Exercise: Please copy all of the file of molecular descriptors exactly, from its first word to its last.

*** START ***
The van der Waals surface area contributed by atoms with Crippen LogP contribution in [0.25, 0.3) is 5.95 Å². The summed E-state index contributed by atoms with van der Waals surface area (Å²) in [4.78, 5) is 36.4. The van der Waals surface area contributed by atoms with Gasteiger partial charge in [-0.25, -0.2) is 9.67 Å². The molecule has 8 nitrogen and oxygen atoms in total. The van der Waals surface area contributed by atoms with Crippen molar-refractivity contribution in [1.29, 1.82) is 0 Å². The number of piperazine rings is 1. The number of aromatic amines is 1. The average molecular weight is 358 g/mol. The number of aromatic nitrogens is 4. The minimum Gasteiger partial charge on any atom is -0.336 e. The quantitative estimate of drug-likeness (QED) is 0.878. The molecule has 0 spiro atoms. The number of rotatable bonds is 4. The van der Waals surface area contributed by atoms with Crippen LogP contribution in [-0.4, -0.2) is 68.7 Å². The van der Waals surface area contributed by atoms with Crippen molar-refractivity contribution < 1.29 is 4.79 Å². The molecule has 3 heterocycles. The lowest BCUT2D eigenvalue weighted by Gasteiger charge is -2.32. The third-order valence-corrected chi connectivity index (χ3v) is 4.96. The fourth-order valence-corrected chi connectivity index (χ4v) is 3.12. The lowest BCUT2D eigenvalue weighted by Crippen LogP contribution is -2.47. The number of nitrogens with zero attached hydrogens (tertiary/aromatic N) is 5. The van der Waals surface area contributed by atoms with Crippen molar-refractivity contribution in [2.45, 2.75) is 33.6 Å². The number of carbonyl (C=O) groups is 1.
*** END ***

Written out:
The van der Waals surface area contributed by atoms with Crippen LogP contribution in [0.25, 0.3) is 5.95 Å². The summed E-state index contributed by atoms with van der Waals surface area (Å²) in [4.78, 5) is 36.4. The van der Waals surface area contributed by atoms with Gasteiger partial charge in [-0.25, -0.2) is 9.67 Å². The molecule has 8 nitrogen and oxygen atoms in total. The van der Waals surface area contributed by atoms with Crippen molar-refractivity contribution in [1.29, 1.82) is 0 Å². The number of piperazine rings is 1. The number of aromatic amines is 1. The average molecular weight is 358 g/mol. The number of aromatic nitrogens is 4. The minimum Gasteiger partial charge on any atom is -0.336 e. The quantitative estimate of drug-likeness (QED) is 0.878. The molecule has 0 spiro atoms. The number of rotatable bonds is 4. The van der Waals surface area contributed by atoms with Crippen LogP contribution in [-0.4, -0.2) is 68.7 Å². The van der Waals surface area contributed by atoms with Crippen molar-refractivity contribution < 1.29 is 4.79 Å². The molecule has 3 heterocycles. The lowest BCUT2D eigenvalue weighted by Gasteiger charge is -2.32. The third-order valence-corrected chi connectivity index (χ3v) is 4.96. The fourth-order valence-corrected chi connectivity index (χ4v) is 3.12. The lowest BCUT2D eigenvalue weighted by Crippen LogP contribution is -2.47. The number of nitrogens with zero attached hydrogens (tertiary/aromatic N) is 5. The van der Waals surface area contributed by atoms with Crippen molar-refractivity contribution in [2.45, 2.75) is 33.6 Å². The number of carbonyl (C=O) groups is 1.